the deck. It is a separate piece that snaps into the upper hull casting. Detail is most
impressive, especially the way in which the vent platforms stand proud of the deck.
Casting the deck as a separate piece opens up the lower gun decks. The more hard core
among you could super detail this area, though in 1:700 scale this may be a lot of effort
for little effect.
|Side by Side
Forecastle Plan View
Midship Plan View
Quarterdeck Plan View
The torpedo net shelves on the WEM Askold are etched brass parts. WSW's
are resin, cast integral with the hull. This saves a lot of work, though if you want the
ultimate in scale treatment, WEM's are preferable. Their etched brass shelves even have
tiny support braces. This is one area where I much prefer the WSW approach.
marginally finer detail is not worth the extra effort to affix these tiny brass shelves.
But a younger modeler with better eyes than mine and more time on his hands may think
I much prefer WSW's small resin parts. Boats, funnels, guns and navigation
bridge are sharper and finer than WEM's. But WEM's boat cradles, davits and many other
small fittings are fine etched brass, sharper than WSW's resin versions but more fiddly
and difficult to work. Other noteworthy differences are the deck planking, too heavy and
out of scale on WSW's forecastle, just right on WEM's. And the WSW kit does not include
railing. I'm not a big enthusiast of etched brass, but railing is a nice touch in 1:700
scale and the WSW Askold would benefit from its addition.
WEM's instructions are excellent. They include exploded views, color
plan/profile drawing and detailed etched brass instructions. WSW's instructions, though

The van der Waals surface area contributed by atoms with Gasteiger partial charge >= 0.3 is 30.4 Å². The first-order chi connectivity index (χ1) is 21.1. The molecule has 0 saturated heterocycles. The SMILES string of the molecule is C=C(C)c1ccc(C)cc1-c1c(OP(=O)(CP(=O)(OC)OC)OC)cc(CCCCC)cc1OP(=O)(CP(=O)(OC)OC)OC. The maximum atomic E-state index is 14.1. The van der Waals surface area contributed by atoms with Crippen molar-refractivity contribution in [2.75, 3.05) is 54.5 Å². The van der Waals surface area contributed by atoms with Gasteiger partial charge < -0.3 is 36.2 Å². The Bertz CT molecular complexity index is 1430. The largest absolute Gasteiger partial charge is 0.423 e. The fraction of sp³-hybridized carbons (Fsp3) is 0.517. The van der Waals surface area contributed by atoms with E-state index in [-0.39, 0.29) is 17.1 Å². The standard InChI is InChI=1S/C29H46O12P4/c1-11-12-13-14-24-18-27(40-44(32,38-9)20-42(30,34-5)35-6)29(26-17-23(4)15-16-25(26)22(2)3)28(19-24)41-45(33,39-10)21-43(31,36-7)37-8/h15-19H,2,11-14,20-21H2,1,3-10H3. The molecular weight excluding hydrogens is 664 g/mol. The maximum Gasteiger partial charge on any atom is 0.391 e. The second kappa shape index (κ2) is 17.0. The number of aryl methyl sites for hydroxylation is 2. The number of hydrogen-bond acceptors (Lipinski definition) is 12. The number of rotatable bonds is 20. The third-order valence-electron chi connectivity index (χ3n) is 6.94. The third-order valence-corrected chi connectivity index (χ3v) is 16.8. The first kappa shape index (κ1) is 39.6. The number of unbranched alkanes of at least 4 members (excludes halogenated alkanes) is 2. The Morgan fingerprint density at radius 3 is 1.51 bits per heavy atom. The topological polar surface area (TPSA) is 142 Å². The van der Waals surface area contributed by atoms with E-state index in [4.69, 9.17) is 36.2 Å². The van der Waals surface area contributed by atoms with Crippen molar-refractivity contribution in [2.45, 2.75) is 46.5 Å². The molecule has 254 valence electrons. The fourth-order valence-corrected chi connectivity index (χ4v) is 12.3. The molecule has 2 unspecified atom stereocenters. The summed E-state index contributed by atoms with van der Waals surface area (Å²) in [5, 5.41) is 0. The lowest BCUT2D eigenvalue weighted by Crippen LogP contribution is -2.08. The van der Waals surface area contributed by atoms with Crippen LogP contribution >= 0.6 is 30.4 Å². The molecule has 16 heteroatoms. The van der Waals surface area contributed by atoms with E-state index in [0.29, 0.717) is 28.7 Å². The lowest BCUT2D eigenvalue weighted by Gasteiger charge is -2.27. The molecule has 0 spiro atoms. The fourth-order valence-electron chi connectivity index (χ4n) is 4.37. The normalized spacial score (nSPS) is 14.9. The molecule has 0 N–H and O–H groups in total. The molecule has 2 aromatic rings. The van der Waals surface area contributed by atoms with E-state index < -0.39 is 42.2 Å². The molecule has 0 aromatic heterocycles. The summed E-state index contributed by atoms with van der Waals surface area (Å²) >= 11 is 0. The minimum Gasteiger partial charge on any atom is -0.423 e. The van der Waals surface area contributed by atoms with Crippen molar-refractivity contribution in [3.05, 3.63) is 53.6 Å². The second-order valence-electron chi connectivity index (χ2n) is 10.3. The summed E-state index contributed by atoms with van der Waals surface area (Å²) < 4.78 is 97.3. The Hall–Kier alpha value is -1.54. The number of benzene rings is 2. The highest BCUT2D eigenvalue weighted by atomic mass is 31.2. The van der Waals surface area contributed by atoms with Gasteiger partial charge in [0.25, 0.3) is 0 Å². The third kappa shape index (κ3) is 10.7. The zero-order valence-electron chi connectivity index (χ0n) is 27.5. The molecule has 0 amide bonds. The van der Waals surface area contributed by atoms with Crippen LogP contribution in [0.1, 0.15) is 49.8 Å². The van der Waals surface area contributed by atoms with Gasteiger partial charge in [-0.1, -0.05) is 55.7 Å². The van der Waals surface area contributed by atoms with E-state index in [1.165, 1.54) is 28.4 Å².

adequate, are not nearly as comprehensive as WEM's. WEM unquestionably has the edge in
this area, no small matter when modeling a ship where few references are available.
If you want the ultimate in detail and have the time and patience to tackle lots of tiny
etched brass, the White Ensign Askold is the better choice. WEM kits are not designed for
ease of assembly and Askold is no exception. Much of the etched brass detail should have
been included in the hull casting. That said, the WEM version is a superb kit, complete in
If, like me, you have neither the time nor the inclination to struggle
with tiny etched brass parts, go with the WSW version. It will go together much faster,
and even without etched brass will result in a highly detailed and pleasing model. But at least add brass deck railing, a small additional expense that will greatly
enhance this excellent kit.
I've included photos of Askold buildups by three accomplished modelers.
Either kit will will build into a great model, so if you are considering an Askold, choose
the one that bests fits your building style. The White Ensign version is significantly
more expensive than WSW's. However, it includes extensive etched brass, so the price
difference is not as large as it appears. Either way, you won't go wrong. This is indeed a
great time to be a ship modeler.